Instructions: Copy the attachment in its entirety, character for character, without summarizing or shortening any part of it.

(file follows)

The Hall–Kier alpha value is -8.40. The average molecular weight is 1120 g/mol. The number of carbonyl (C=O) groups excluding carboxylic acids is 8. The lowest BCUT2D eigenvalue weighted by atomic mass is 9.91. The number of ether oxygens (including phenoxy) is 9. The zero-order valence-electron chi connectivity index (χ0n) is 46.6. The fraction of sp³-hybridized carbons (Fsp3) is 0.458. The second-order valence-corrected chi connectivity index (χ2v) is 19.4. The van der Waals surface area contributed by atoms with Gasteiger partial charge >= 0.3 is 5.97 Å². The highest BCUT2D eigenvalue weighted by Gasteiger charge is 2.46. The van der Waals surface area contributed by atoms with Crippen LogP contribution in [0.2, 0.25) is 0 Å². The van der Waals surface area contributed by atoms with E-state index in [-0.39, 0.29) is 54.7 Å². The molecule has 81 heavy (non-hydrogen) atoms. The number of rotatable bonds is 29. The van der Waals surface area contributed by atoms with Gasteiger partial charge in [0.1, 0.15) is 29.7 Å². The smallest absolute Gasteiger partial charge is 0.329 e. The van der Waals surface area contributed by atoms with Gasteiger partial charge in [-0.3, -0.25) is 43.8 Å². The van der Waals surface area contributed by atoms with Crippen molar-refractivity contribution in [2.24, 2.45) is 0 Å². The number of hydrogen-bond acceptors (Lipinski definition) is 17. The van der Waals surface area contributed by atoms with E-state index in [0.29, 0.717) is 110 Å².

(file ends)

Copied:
The Hall–Kier alpha value is -8.40. The average molecular weight is 1120 g/mol. The number of carbonyl (C=O) groups excluding carboxylic acids is 8. The lowest BCUT2D eigenvalue weighted by atomic mass is 9.91. The number of ether oxygens (including phenoxy) is 9. The zero-order valence-electron chi connectivity index (χ0n) is 46.6. The fraction of sp³-hybridized carbons (Fsp3) is 0.458. The second-order valence-corrected chi connectivity index (χ2v) is 19.4. The van der Waals surface area contributed by atoms with Gasteiger partial charge >= 0.3 is 5.97 Å². The highest BCUT2D eigenvalue weighted by Gasteiger charge is 2.46. The van der Waals surface area contributed by atoms with Crippen LogP contribution in [0.2, 0.25) is 0 Å². The van der Waals surface area contributed by atoms with E-state index in [-0.39, 0.29) is 54.7 Å². The molecule has 81 heavy (non-hydrogen) atoms. The number of rotatable bonds is 29. The van der Waals surface area contributed by atoms with Gasteiger partial charge in [0.1, 0.15) is 29.7 Å². The smallest absolute Gasteiger partial charge is 0.329 e. The van der Waals surface area contributed by atoms with Gasteiger partial charge in [-0.3, -0.25) is 43.8 Å². The van der Waals surface area contributed by atoms with Crippen molar-refractivity contribution in [2.24, 2.45) is 0 Å². The number of hydrogen-bond acceptors (Lipinski definition) is 17. The van der Waals surface area contributed by atoms with E-state index in [0.29, 0.717) is 110 Å².